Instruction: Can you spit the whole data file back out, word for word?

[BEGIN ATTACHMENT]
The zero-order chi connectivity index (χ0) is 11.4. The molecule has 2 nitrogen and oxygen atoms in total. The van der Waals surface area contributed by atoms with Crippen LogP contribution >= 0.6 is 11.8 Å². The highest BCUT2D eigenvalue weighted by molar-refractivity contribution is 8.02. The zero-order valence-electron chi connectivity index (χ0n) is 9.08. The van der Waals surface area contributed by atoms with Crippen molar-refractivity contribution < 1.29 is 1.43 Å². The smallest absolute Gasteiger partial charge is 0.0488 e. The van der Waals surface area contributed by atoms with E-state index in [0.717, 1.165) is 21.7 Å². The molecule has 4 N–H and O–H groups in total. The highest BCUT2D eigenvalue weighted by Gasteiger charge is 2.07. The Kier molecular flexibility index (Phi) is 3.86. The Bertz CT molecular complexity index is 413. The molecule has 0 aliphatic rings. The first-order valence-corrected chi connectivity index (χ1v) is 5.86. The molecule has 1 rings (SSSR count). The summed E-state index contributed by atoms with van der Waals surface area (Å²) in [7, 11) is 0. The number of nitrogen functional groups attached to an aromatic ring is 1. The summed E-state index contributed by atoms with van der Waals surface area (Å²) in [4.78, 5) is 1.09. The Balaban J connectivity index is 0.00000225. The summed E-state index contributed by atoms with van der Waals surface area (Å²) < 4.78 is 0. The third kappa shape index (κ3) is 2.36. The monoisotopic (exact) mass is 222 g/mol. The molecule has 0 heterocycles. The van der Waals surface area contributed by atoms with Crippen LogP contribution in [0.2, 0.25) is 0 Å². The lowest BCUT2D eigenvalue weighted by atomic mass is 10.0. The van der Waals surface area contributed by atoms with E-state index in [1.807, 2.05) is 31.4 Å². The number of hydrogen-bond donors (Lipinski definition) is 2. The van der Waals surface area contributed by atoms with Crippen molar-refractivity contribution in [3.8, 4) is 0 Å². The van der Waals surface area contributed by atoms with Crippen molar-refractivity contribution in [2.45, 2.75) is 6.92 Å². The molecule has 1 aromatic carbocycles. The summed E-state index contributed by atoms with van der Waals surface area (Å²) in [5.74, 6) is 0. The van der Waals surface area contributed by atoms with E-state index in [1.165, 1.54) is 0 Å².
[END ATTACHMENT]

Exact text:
The zero-order chi connectivity index (χ0) is 11.4. The molecule has 2 nitrogen and oxygen atoms in total. The van der Waals surface area contributed by atoms with Crippen LogP contribution >= 0.6 is 11.8 Å². The highest BCUT2D eigenvalue weighted by molar-refractivity contribution is 8.02. The zero-order valence-electron chi connectivity index (χ0n) is 9.08. The van der Waals surface area contributed by atoms with Crippen molar-refractivity contribution < 1.29 is 1.43 Å². The smallest absolute Gasteiger partial charge is 0.0488 e. The van der Waals surface area contributed by atoms with E-state index in [0.717, 1.165) is 21.7 Å². The molecule has 4 N–H and O–H groups in total. The highest BCUT2D eigenvalue weighted by Gasteiger charge is 2.07. The Kier molecular flexibility index (Phi) is 3.86. The Bertz CT molecular complexity index is 413. The molecule has 0 aliphatic rings. The first-order valence-corrected chi connectivity index (χ1v) is 5.86. The molecule has 1 rings (SSSR count). The summed E-state index contributed by atoms with van der Waals surface area (Å²) in [7, 11) is 0. The number of nitrogen functional groups attached to an aromatic ring is 1. The summed E-state index contributed by atoms with van der Waals surface area (Å²) in [4.78, 5) is 1.09. The Balaban J connectivity index is 0.00000225. The summed E-state index contributed by atoms with van der Waals surface area (Å²) < 4.78 is 0. The third kappa shape index (κ3) is 2.36. The monoisotopic (exact) mass is 222 g/mol. The molecule has 0 heterocycles. The van der Waals surface area contributed by atoms with Crippen LogP contribution in [0.2, 0.25) is 0 Å². The lowest BCUT2D eigenvalue weighted by atomic mass is 10.0. The van der Waals surface area contributed by atoms with E-state index in [1.807, 2.05) is 31.4 Å². The number of hydrogen-bond donors (Lipinski definition) is 2. The van der Waals surface area contributed by atoms with Crippen molar-refractivity contribution in [3.8, 4) is 0 Å². The van der Waals surface area contributed by atoms with Crippen molar-refractivity contribution in [2.45, 2.75) is 6.92 Å². The molecule has 1 aromatic carbocycles. The summed E-state index contributed by atoms with van der Waals surface area (Å²) in [5.74, 6) is 0. The van der Waals surface area contributed by atoms with E-state index in [1.165, 1.54) is 0 Å².